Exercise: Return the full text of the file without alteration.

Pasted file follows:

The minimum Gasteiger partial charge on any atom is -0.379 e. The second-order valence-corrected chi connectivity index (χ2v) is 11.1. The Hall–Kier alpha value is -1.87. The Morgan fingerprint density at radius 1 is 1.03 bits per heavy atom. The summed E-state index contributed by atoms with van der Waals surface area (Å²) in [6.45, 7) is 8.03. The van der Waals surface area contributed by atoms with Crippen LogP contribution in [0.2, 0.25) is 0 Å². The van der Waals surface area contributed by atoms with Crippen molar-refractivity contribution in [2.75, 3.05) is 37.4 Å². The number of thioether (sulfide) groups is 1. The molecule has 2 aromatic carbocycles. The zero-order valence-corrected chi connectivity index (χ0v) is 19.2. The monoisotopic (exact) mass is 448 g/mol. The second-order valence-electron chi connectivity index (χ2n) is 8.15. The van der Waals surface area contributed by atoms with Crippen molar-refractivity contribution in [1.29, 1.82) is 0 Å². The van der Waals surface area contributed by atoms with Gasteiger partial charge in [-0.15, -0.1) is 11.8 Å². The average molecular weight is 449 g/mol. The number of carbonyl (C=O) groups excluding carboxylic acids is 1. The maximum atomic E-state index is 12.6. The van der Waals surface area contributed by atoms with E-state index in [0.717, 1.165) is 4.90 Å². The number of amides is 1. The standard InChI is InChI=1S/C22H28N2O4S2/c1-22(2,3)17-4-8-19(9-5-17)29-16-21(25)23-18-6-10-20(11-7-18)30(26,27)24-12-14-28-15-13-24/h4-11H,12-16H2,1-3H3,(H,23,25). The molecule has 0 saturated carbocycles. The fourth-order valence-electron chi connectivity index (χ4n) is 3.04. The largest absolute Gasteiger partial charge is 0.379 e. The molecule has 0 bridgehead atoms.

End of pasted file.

The minimum Gasteiger partial charge on any atom is -0.379 e. The second-order valence-corrected chi connectivity index (χ2v) is 11.1. The Hall–Kier alpha value is -1.87. The Morgan fingerprint density at radius 1 is 1.03 bits per heavy atom. The summed E-state index contributed by atoms with van der Waals surface area (Å²) in [6.45, 7) is 8.03. The van der Waals surface area contributed by atoms with Crippen LogP contribution in [0.2, 0.25) is 0 Å². The van der Waals surface area contributed by atoms with Crippen molar-refractivity contribution in [2.75, 3.05) is 37.4 Å². The number of thioether (sulfide) groups is 1. The molecule has 2 aromatic carbocycles. The zero-order valence-corrected chi connectivity index (χ0v) is 19.2. The monoisotopic (exact) mass is 448 g/mol. The second-order valence-electron chi connectivity index (χ2n) is 8.15. The van der Waals surface area contributed by atoms with Crippen molar-refractivity contribution in [1.29, 1.82) is 0 Å². The van der Waals surface area contributed by atoms with Gasteiger partial charge in [-0.15, -0.1) is 11.8 Å². The average molecular weight is 449 g/mol. The number of carbonyl (C=O) groups excluding carboxylic acids is 1. The maximum atomic E-state index is 12.6. The van der Waals surface area contributed by atoms with E-state index in [0.717, 1.165) is 4.90 Å². The number of amides is 1. The standard InChI is InChI=1S/C22H28N2O4S2/c1-22(2,3)17-4-8-19(9-5-17)29-16-21(25)23-18-6-10-20(11-7-18)30(26,27)24-12-14-28-15-13-24/h4-11H,12-16H2,1-3H3,(H,23,25). The molecule has 0 saturated carbocycles. The fourth-order valence-electron chi connectivity index (χ4n) is 3.04. The largest absolute Gasteiger partial charge is 0.379 e. The molecule has 0 bridgehead atoms.